You also said, “Someday I look forward to contributing in a meaningful, all-grown-up way in this conversation!”

    Trish, it takes a very mature “all-grown” up person to comment as you have. God’s blessed me through your words and your example. May I always be willing to demonstrate the humility and grace you have shown here tonight.

  418. Corrie Says:

    “Again, me wanting so badly to be ‘right’ and having an “I will show them” mentality. Yuck. You say that you never felt I was ugly, but I will tell you I thought some pretty ugly things and just never said them.’

    Yuk is right but you don’t think you are the only one who has had these thoughts, do you?

    It is obvious God is doing a work in your heart and because you humbled yourself and were forthright and honest about what was going on inside, God is now doing a work in MANY hearts. I think this is what they would call “revival”. I wonder how many times that we are not honest about our own sins that we prevent another from being edified? I am going to remember this exchange the next time God is prodding me to do what you have stepped forward to do.

    I agree with Spunky. It takes a very mature and grown-up person to admit these things. And because you have been courageous, your openness and transparency has convicted and exhorted and taught, all by your example.

    “May I always be willing to demonstrate the humility and grace you have shown here tonight.”

    Amen, Spunky.

  419. thatmom Says:

    Trish, your gracious spirit has been a blessing to me this morning. Your are a fine example to all of us and I hope we will see you around here often.

    As Spunky so often reminds us, we are not about who is wrong and who is right. We are about the business of finding the truth. Thank you for showing us the proper attitude to have as we travel this journey.

  420. Corrie Says:

    “Yuk is right but you don’t think you are the only one who has had these thoughts, do you?”

    Trish,

    When I said “yuk is right” I said it because I know first-hand how “yucky” it feels to have those types of feelings. I didn’t make that clear and I didn’t want you to think that you are the only one who knows, firsthand, the “yuk” of being a fleshly, sinful human being.

    I can easily and honestly claim the position of the “chief of all sinners”.

    And, in the words of Cheryl Lynn (the one-hit disco singer) “You got to be real”. 🙂

    I am of the opinion, the more and more I study the scripture, that God meant us to be sharing in humility (NOT false humility and there is a HUGE difference) our failures and our struggles. It is a teaching moment and many learn from such a true and humble example.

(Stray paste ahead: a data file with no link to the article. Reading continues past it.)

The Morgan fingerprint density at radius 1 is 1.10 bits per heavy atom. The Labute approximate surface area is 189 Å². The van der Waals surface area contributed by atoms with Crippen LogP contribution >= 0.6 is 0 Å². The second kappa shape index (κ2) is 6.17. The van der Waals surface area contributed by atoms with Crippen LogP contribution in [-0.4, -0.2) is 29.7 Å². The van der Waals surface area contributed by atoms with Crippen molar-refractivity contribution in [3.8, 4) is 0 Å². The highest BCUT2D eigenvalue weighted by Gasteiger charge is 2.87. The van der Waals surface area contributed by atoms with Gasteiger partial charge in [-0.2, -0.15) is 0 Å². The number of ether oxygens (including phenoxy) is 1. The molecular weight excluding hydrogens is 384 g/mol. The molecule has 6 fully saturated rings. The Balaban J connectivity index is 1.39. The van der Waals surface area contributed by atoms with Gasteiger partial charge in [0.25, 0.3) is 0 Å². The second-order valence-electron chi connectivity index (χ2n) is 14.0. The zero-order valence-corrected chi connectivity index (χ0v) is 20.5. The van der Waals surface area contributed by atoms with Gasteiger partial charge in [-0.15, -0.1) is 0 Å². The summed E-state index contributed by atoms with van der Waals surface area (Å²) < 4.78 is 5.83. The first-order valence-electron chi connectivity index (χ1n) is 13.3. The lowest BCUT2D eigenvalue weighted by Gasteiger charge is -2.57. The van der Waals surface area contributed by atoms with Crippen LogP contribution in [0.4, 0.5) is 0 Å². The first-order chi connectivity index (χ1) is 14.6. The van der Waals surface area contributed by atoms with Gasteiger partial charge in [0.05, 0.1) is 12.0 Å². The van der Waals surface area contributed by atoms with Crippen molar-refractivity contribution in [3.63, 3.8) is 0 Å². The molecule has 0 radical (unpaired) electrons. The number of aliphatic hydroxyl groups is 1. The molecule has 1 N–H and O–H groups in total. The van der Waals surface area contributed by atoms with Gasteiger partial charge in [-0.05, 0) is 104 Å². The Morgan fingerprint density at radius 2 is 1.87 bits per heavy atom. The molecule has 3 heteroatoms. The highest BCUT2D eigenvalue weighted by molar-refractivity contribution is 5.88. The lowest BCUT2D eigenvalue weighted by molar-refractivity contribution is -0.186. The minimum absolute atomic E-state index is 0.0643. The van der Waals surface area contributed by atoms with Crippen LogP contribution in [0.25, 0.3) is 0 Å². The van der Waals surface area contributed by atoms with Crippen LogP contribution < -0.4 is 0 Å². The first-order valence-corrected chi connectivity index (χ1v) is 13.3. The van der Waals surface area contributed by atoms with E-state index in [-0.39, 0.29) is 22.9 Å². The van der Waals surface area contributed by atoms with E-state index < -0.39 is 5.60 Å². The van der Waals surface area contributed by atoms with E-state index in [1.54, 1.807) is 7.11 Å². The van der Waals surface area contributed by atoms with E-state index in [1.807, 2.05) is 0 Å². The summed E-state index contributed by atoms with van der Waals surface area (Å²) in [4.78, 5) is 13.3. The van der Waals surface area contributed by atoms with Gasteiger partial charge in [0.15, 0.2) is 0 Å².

That is what, imho, is truly missing. If we would embrace brokenness and contrition more often, I think all of these other petty little side-issues would dim in comparison and then, in turn, we would have much more love and compassion for the lost.

  421. thatmom Says:

    This is a comment I found on Doug Phillips’ blog today. It was sent in by someone who was praising the Passionate Housewife book.

    “One thing that the modern feminist does not realize is that she will always be the servant to someone. She was created to be man’s helpmeet, and whether she is helping a boss in some ivory tower or her husband at home, she is always going to be the servant to man. It is God’s ordained estate for women.”

  422. Krista Says:

    Am I the only one who has noticed that Stacy has taken down all the comments on her blog and disabled it so you can’t leave any?

  423. Corrie Says:

    ““One thing that the modern feminist does not realize is that she will always be the servant to someone. She was created to be man’s helpmeet, and whether she is helping a boss in some ivory tower or her husband at home, she is always going to be the servant to man. It is God’s ordained estate for women.””

    Wow! And we get that from where? The term ezer and or “helpmeet”? It would be helpful, at this point, to define the term ezer because that is key.

    Ezer does NOT mean “servant”, btw. It doesn’t mean secretary and it doesn’t mean junior assistant.

    Now, if we truly want to get biblical, we will realize that we were all created to SERVE. As Christians we are BONDSLAVES to the Lord Jesus Christ. Before we were believers we were SLAVES to sin. No where in the Bible does it say that women were created to be servants to men.

    Christ set the example of servanthood for His followers. All people who name the name of Christ are to follow His example and be a servant to one another, washing the feet of those around us and doing it by donning the clothing of a slave, like Christ did.

    Where it is taught that women are servants to man and that it is “God’s ordained estate for women” I do not know.

    Men help their bosses all the time. Men help their wives all the time. Men help their children all the time. Men help their fellow believers all the time.

    Tell me this, is it God’s ordained estate for a man to serve his wife?

    If we are going to define “helper” as assistant or servant, then we are ALL helpers.

    To say that a woman will be always a servant to someone and not to also realize that so will a man always be a servant to someone, is to deny the Bible’s teachings on servanthood.

    We should all be striving to be a servant since this is what Jesus told us to do. If we take Him at His word, then the ones who are servants are actually the ones who are leaders!

    I would like to know just where this “God’s ordained estate [servanthood] for women” is found in the Bible as something unique to women.